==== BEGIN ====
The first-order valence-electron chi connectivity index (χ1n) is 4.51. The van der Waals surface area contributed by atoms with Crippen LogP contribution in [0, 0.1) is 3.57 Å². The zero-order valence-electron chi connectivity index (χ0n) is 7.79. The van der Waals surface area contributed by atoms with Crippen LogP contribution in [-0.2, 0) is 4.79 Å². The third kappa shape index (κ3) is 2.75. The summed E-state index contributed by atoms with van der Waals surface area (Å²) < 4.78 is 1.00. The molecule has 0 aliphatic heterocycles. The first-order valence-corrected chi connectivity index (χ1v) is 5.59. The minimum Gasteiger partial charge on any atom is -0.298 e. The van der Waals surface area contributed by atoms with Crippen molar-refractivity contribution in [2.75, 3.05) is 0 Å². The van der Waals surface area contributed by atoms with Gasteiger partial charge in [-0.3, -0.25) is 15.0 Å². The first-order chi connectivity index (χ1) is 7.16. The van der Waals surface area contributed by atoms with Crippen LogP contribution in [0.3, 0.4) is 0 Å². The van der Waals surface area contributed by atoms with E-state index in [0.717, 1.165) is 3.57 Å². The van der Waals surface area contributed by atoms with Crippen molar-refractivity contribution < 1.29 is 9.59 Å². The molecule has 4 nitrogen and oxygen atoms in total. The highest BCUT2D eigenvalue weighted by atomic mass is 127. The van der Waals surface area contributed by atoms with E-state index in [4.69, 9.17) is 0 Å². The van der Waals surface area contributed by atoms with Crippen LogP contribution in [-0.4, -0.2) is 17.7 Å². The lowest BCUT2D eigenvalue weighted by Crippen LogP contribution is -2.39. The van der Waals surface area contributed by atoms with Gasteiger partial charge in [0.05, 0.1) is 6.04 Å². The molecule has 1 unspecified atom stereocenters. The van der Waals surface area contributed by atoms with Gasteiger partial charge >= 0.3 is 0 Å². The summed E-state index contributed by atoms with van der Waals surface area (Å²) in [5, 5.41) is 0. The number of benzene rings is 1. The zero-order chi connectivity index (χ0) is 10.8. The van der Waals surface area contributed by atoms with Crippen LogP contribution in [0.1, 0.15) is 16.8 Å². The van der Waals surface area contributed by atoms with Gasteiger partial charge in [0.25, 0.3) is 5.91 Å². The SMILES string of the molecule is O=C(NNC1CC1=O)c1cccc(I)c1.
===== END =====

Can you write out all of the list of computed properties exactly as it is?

The first-order valence-electron chi connectivity index (χ1n) is 4.51. The van der Waals surface area contributed by atoms with Crippen LogP contribution in [0, 0.1) is 3.57 Å². The zero-order valence-electron chi connectivity index (χ0n) is 7.79. The van der Waals surface area contributed by atoms with Crippen LogP contribution in [-0.2, 0) is 4.79 Å². The third kappa shape index (κ3) is 2.75. The summed E-state index contributed by atoms with van der Waals surface area (Å²) < 4.78 is 1.00. The molecule has 0 aliphatic heterocycles. The first-order valence-corrected chi connectivity index (χ1v) is 5.59. The minimum Gasteiger partial charge on any atom is -0.298 e. The van der Waals surface area contributed by atoms with Crippen molar-refractivity contribution in [2.75, 3.05) is 0 Å². The van der Waals surface area contributed by atoms with Gasteiger partial charge in [-0.3, -0.25) is 15.0 Å². The first-order chi connectivity index (χ1) is 7.16. The van der Waals surface area contributed by atoms with Crippen LogP contribution in [0.3, 0.4) is 0 Å². The van der Waals surface area contributed by atoms with E-state index in [0.717, 1.165) is 3.57 Å². The van der Waals surface area contributed by atoms with Crippen molar-refractivity contribution < 1.29 is 9.59 Å². The molecule has 4 nitrogen and oxygen atoms in total. The highest BCUT2D eigenvalue weighted by atomic mass is 127. The van der Waals surface area contributed by atoms with E-state index in [4.69, 9.17) is 0 Å². The van der Waals surface area contributed by atoms with Crippen LogP contribution in [-0.4, -0.2) is 17.7 Å². The lowest BCUT2D eigenvalue weighted by Crippen LogP contribution is -2.39. The van der Waals surface area contributed by atoms with Gasteiger partial charge in [0.05, 0.1) is 6.04 Å². The molecule has 1 unspecified atom stereocenters. The van der Waals surface area contributed by atoms with Gasteiger partial charge >= 0.3 is 0 Å². The summed E-state index contributed by atoms with van der Waals surface area (Å²) in [5, 5.41) is 0. The number of benzene rings is 1. The zero-order chi connectivity index (χ0) is 10.8. The van der Waals surface area contributed by atoms with Crippen LogP contribution in [0.1, 0.15) is 16.8 Å². The van der Waals surface area contributed by atoms with Gasteiger partial charge in [0.25, 0.3) is 5.91 Å². The SMILES string of the molecule is O=C(NNC1CC1=O)c1cccc(I)c1.